HST 201 Module #14
Module Fourteen: The American Civil War Part Two
Welcome to HST 201 Module Fourteen! This is the second part of our in depth look at the American Civil War.
My classes utilize both Howard Zinn's Patriot's History of the United States and Larry Schweikart's Patriot's History of the United States, mostly in excerpts posted to the modules. You can access the full text of People's History or Patriot's History by clicking on the links.
Schweikart, Chapter 9 “The Crisis of the Union 1848-60”
…Despite a remarkable, and often unimaginable, growth spurt in the first half of the nineteenth century, and despite advances in communication and transportation—all given as solutions to war and conflict—the nation nevertheless lumbered almost inexorably toward a final definitive split. No amount of prosperity, and no level of communication could address, ameliorate, or cover up the problem of slavery and the Republicans’ response to it. No impassioned appeals, no impeccable logic, and no patriotic invocations of union could overcome the fact that, by 1860, more than half of all Americans thought slavery morally wrong, and a large plurality thought it so destructive that it had to be ended at any cost. Nor could sound reasoning or invocations of divine scripture dissuade the South from the conviction that the election of any Republican meant an instant attack on the institution of slavery.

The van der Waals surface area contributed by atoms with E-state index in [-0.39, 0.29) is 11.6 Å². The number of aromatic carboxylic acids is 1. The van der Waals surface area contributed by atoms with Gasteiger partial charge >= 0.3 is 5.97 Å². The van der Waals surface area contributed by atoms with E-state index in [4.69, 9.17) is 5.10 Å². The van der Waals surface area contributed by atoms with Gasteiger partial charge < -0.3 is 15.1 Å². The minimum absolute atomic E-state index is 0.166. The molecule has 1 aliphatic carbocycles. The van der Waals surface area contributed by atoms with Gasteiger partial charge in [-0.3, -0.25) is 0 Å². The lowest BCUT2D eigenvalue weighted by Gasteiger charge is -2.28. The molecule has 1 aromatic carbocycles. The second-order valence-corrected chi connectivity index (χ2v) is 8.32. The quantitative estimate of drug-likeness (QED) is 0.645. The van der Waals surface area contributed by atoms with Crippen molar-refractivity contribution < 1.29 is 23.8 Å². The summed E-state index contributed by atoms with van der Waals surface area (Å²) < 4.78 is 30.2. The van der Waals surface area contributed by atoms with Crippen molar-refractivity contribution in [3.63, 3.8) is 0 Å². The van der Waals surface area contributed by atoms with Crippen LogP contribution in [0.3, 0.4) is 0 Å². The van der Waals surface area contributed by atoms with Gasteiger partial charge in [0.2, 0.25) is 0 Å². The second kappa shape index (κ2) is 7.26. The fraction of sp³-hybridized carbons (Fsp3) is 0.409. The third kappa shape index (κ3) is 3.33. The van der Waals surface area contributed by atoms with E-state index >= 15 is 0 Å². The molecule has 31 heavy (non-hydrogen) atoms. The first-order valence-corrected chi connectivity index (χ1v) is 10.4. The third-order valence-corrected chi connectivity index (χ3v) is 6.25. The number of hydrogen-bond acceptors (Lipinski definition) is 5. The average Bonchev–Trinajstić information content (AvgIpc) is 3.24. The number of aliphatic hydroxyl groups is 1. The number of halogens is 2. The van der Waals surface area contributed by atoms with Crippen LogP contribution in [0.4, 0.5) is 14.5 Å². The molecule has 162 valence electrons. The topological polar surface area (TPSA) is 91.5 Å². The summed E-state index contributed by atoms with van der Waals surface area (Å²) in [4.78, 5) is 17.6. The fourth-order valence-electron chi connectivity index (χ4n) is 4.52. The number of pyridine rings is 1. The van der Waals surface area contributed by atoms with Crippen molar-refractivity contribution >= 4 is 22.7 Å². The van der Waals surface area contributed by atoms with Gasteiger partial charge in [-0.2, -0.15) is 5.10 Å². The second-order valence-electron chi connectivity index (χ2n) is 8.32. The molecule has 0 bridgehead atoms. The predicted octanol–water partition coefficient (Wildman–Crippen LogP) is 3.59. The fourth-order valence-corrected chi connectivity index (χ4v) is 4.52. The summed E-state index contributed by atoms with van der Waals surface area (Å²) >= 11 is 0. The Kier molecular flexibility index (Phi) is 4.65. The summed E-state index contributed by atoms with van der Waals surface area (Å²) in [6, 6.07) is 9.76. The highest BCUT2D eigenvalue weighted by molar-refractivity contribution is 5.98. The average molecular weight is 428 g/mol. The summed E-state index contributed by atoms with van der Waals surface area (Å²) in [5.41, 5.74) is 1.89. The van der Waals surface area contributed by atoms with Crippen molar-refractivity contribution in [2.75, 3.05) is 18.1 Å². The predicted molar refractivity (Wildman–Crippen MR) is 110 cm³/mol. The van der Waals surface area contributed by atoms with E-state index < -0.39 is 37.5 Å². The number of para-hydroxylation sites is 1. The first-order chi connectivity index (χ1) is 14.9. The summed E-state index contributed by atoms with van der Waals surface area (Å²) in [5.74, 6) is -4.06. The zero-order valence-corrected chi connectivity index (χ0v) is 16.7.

What made war irrepressible and impending in the minds of many was that the political structure developed with the Second American Party system relied on the continuation of two key factors that were neither desirable nor possible to sustain. One was a small federal government content to leave the states to their own devices. On some matters, this was laudable, not to mention constitutional. On others, however, it permitted the South to maintain and perpetuate slavery. Any shift in power between the federal government and the states, therefore, specifically threatened the Southern slaveholders more than any other group, for it was their constitutional right to property that stood in conflict with the constitutional right of due process for all Americans, not to mention the Declaration’s promise that all men are created equal. The other factor, closely tied to the first, was that the South, tossed amid the tempest and lacking electoral power, found itself lashed to the presidential mast requiring a Northern man of Southern principles. That mast snapped in November 1860, and with it, the nation was drawn into a maelstrom…
Forum Discussion #15
"American Experience" combines dramatic re-enactments with commentary by historians and authors to present an absorbing look at the personalities, events and resources that have had a profound impact on the shaping of America's past and present. Many of the program's documentaries have received major honors in the broadcasting community, including Emmy, Peabodys and duPont-Columbia University awards.
Watch this short video and please answer the following question with a two-paragraph minimum:
Explain the Chinese Exclusion Act. What is its historical significance?
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